Next, we'd need to decide if we want to sort our results ascending, or descending. For most count reports (which this one is), we'll leave at as ascending.
There are two other options in our Primary Grouping panel that are currently greyed out: Increment and Count. These items only apply to row groupings with a time-based element. For example if we wanted our primary row data to be Date Created, and then chart a count of leads created on each day/week/month.
Once your first row grouping is established, you can choose a second row grouping, following the same principles, just to the right of the first grouping. This is not required, but can be useful if you want to see two major groupings at once.
The rows form the first part of our virtual "spreadsheet"; the columns are the second. Remember, the data we see in the report will be the "intersection" of the rows and columns, or the "cells."
One easy way to visualize this process is to use a report column for row count. This column would basically be the same as going into Excel, and counting up the total number of rows in a particular sheet, and displaying that number.
Try adding a column grouping for Row Count, just to get a feel for the concept.
There's simply too many potential column group options to go through them one at a time, but look through the various options to see what's there. Over time, you'll find that a small number of data patterns will consistently emerge. Some might include:
One particular note about lead statuses: notice that column groupings can be built to show records' current status, and historical statuses (i.e., if a qualified record was EVER in a particular status show the historical count, even if it is no longer in that status). This is an important distinction, especially for marketing teams wanting to track long-term lead generation and conversion trends.
Again, the best way to visualize the process is to get in and explore the Report Engine. We'll give a detailed breakdown of common Primary Groupings and Summaries for each data type later in this guide, but in this case, experience will be the best teacher.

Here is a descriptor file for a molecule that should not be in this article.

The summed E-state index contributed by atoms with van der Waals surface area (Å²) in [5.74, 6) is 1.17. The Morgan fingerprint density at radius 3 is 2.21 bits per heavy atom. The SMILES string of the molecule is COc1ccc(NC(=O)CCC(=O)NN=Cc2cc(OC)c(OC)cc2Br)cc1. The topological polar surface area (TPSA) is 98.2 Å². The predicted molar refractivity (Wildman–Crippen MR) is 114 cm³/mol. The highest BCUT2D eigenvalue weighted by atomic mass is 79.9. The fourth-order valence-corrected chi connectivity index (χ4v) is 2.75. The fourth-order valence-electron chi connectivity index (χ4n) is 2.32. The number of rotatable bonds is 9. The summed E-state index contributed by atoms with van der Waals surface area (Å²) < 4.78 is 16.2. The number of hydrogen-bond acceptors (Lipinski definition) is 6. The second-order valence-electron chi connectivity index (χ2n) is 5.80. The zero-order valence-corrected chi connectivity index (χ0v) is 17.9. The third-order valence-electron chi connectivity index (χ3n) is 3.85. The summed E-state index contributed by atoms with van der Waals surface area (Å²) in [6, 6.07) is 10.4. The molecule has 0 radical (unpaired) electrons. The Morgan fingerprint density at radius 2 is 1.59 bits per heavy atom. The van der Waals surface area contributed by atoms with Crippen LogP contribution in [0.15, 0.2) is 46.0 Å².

The Report Engine includes the option of creating custom calculated summaries. This gives Sysadmins the ability to mix and match report data in unique ways, suited to your company and workflow.
To add a custom calculated column, click the Add Calculated Field button.
When you open the tool, you'll see a small calculator (go figure). The concept is that we're going to build an "equation," or "formula" by hand by inserting the appropriate field data into the right spots.
For example, in the screenshot shown, we've created a potential custom field that calculates the average number of dials made per employee by creating the formula:
(total dials made) / (total employees)
This same process makes it easy create a field that only adds up certain totals. For example, if you wanted a custom column view of all Leads from five different pay-per-click Web sources, you would simply add those together— PPC Source 1 Total + PPC Source 2 Total + PPC Source 3 + PPC Source 4 + PPC Source 5.
Be sure as you create your custom calculations to use correct mathematical notation. Remember:
Remember also that you can use the Row Count option for some calculations. For example, let's say you wanted to calculate the total percentage of leads form Source X against the total number of leads. You'd calculate:
Count of Lead Status X / Row Count
Finally, remember that custom calculation columns can be recursive, meaning that once you create one, you can use it as a parameter in a different calculated summary. This allows you more flexibility and the ability to "loop" calculations.
The Graph Settings are fairly simple compared to the rest of the Report Engine features. Once you've selected your Summary Types, the Graph Settings lets you choose which summary you want represented.
Choose the chart type, and column you want represented in the chart.
This section lets you define a detailed listing view for any of your column groupings. Maybe you'd like to see a detailed breakdown of the information contained in the actual Leads as you sift through the report.
Notice when you open the panel that it shows you a list of all of the available fields for your Lead objects. To create your information detail, click to move the fields you want into the active column.
When you've finished adding all of the key information, click Save. Go ahead and close the window for the Report Editor.
Now go back to the main Reports page and refresh your browser. You should now see the report category you created, with your newly added report. Click the link to the report, wait for the system to compile your data, and check out the results!
To add new reports to your list, follow the same process we've outlined here. Over time you'll build a significant library of reports that will give you the insight you need into your processes.